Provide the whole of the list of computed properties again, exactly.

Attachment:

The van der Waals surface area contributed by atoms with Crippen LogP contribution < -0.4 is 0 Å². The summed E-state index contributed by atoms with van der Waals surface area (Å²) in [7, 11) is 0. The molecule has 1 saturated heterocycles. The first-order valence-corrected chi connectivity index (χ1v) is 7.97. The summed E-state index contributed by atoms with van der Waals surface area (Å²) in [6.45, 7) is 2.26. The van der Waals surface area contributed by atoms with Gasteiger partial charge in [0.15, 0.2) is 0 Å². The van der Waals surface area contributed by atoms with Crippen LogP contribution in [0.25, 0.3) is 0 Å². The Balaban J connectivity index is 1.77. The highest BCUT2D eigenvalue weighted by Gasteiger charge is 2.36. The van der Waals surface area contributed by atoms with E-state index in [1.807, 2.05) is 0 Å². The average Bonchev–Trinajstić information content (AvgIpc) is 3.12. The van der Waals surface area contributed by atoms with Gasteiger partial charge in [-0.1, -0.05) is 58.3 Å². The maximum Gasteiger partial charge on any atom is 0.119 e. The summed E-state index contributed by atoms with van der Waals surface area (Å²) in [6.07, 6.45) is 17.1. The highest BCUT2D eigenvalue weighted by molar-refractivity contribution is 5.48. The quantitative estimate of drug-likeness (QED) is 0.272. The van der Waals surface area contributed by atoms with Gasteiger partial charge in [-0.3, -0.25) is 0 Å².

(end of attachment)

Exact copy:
The van der Waals surface area contributed by atoms with Crippen LogP contribution < -0.4 is 0 Å². The summed E-state index contributed by atoms with van der Waals surface area (Å²) in [7, 11) is 0. The molecule has 1 saturated heterocycles. The first-order valence-corrected chi connectivity index (χ1v) is 7.97. The summed E-state index contributed by atoms with van der Waals surface area (Å²) in [6.45, 7) is 2.26. The van der Waals surface area contributed by atoms with Gasteiger partial charge in [0.15, 0.2) is 0 Å². The van der Waals surface area contributed by atoms with Crippen LogP contribution in [0.25, 0.3) is 0 Å². The Balaban J connectivity index is 1.77. The highest BCUT2D eigenvalue weighted by Gasteiger charge is 2.36. The van der Waals surface area contributed by atoms with E-state index in [1.807, 2.05) is 0 Å². The average Bonchev–Trinajstić information content (AvgIpc) is 3.12. The van der Waals surface area contributed by atoms with Gasteiger partial charge in [-0.1, -0.05) is 58.3 Å². The maximum Gasteiger partial charge on any atom is 0.119 e. The summed E-state index contributed by atoms with van der Waals surface area (Å²) in [6.07, 6.45) is 17.1. The highest BCUT2D eigenvalue weighted by molar-refractivity contribution is 5.48. The quantitative estimate of drug-likeness (QED) is 0.272. The van der Waals surface area contributed by atoms with Gasteiger partial charge in [-0.3, -0.25) is 0 Å².